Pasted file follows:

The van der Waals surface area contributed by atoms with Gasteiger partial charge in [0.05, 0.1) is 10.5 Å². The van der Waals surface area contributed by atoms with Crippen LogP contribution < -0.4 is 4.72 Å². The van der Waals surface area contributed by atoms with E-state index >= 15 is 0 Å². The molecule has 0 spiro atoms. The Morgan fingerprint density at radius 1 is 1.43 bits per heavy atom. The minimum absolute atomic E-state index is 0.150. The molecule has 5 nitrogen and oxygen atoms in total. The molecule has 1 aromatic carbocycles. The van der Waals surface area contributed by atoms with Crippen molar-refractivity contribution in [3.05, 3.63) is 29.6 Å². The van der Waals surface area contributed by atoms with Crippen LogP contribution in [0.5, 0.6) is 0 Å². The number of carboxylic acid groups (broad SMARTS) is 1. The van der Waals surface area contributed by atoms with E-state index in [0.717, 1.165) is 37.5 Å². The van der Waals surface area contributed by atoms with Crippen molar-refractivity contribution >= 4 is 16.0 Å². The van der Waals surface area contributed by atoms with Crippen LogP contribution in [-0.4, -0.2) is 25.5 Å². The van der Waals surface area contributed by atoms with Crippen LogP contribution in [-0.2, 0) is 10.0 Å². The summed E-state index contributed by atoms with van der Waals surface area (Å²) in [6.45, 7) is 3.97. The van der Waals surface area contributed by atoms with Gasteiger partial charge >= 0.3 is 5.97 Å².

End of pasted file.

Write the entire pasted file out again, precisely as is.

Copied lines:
The van der Waals surface area contributed by atoms with Gasteiger partial charge in [0.05, 0.1) is 10.5 Å². The van der Waals surface area contributed by atoms with Crippen LogP contribution < -0.4 is 4.72 Å². The van der Waals surface area contributed by atoms with E-state index >= 15 is 0 Å². The molecule has 0 spiro atoms. The Morgan fingerprint density at radius 1 is 1.43 bits per heavy atom. The minimum absolute atomic E-state index is 0.150. The molecule has 5 nitrogen and oxygen atoms in total. The molecule has 1 aromatic carbocycles. The van der Waals surface area contributed by atoms with Crippen molar-refractivity contribution in [3.05, 3.63) is 29.6 Å². The van der Waals surface area contributed by atoms with Crippen LogP contribution in [0.5, 0.6) is 0 Å². The number of carboxylic acid groups (broad SMARTS) is 1. The van der Waals surface area contributed by atoms with E-state index in [0.717, 1.165) is 37.5 Å². The van der Waals surface area contributed by atoms with Crippen molar-refractivity contribution >= 4 is 16.0 Å². The van der Waals surface area contributed by atoms with Crippen LogP contribution in [-0.4, -0.2) is 25.5 Å². The van der Waals surface area contributed by atoms with Crippen LogP contribution in [-0.2, 0) is 10.0 Å². The summed E-state index contributed by atoms with van der Waals surface area (Å²) in [6.45, 7) is 3.97. The van der Waals surface area contributed by atoms with Gasteiger partial charge >= 0.3 is 5.97 Å².